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A Theory of Networks for Approximation and Learning
 Laboratory, Massachusetts Institute of Technology
, 1989
"... Learning an inputoutput mapping from a set of examples, of the type that many neural networks have been constructed to perform, can be regarded as synthesizing an approximation of a multidimensional function, that is solving the problem of hypersurface reconstruction. From this point of view, t ..."
Abstract

Cited by 235 (24 self)
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Learning an inputoutput mapping from a set of examples, of the type that many neural networks have been constructed to perform, can be regarded as synthesizing an approximation of a multidimensional function, that is solving the problem of hypersurface reconstruction. From this point of view, this form of learning is closely related to classical approximation techniques, such as generalized splines and regularization theory. This paper considers the problems of an exact representation and, in more detail, of the approximation of linear and nonlinear mappings in terms of simpler functions of fewer variables. Kolmogorov's theorem concerning the representation of functions of several variables in terms of functions of one variable turns out to be almost irrelevant in the context of networks for learning. Wedevelop a theoretical framework for approximation based on regularization techniques that leads to a class of threelayer networks that we call Generalized Radial Basis Functions (GRBF), since they are mathematically related to the wellknown Radial Basis Functions, mainly used for strict interpolation tasks. GRBF networks are not only equivalent to generalized splines, but are also closely related to pattern recognition methods suchasParzen windows and potential functions and to several neural network algorithms, suchas Kanerva's associative memory,backpropagation and Kohonen's topology preserving map. They also haveaninteresting interpretation in terms of prototypes that are synthesized and optimally combined during the learning stage. The paper introduces several extensions and applications of the technique and discusses intriguing analogies with neurobiological data.
Parallel networks for machine vision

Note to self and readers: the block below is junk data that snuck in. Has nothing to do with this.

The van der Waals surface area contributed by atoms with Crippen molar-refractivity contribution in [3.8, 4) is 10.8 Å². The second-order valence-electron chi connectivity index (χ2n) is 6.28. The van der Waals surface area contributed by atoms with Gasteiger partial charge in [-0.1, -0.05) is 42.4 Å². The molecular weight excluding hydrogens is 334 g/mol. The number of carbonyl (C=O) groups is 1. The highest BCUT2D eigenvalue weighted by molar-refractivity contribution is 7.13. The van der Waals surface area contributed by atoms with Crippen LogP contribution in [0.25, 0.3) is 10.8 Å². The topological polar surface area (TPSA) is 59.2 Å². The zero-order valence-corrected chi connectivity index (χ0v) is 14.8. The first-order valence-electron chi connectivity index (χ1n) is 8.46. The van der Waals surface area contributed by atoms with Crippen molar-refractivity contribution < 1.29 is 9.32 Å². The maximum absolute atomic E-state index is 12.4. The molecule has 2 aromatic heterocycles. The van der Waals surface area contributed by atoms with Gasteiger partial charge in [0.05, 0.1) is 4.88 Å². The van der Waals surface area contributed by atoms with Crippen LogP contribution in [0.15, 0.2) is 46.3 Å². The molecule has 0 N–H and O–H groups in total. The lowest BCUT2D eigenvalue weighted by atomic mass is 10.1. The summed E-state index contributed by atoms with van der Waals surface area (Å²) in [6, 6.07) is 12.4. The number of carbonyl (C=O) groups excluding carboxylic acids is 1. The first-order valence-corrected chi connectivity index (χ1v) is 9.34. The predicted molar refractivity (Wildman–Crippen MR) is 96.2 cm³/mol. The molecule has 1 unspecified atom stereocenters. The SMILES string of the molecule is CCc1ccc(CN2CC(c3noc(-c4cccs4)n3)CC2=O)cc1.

MIT AI Memo
, 1988
"... The amount of computation required to solve many early vision problems is prodigious, and so it has long been thought that systems that operate in a reasonable amount of time will only become feasible when parallel systems become available. Such systems now exist in digital form, but most are large ..."
Abstract

Cited by 15 (2 self)
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The amount of computation required to solve many early vision problems is prodigious, and so it has long been thought that systems that operate in a reasonable amount of time will only become feasible when parallel systems become available. Such systems now exist in digital form, but most are large and expensive. These machines constitute an invaluable testbed for the development of new algorithms, but they can probably not be scaled down rapidly in both physical size and cost, despite continued advances in semiconductor technology and machine architecture. Simple analog networks can perform interesting computations, as has been known for a long time. We have reached the point where it is feasible to experiment with implementation of these idea in VLSI form, particularly if we focus on networks composed of locally interconnected passive elements, linear amplifiers, and simple nonlinear components. While there have been excursions into the development of ideas in this area since the very beginnings of work on machine vision, much work remains to be done. Progress will depend on careful attention to matching of the capabilities of simple networks to the needs of early vision. Note that this is not at all intended to be anything like a review of the field, but merely a collection of some ideas that seem to be interesting. See also pp 531573,
{\it Artificial Intelligence at MIT: Expanding Frontiers},
edited by Patrick H. Winston and Sarah A. Shellard,
MIT Press.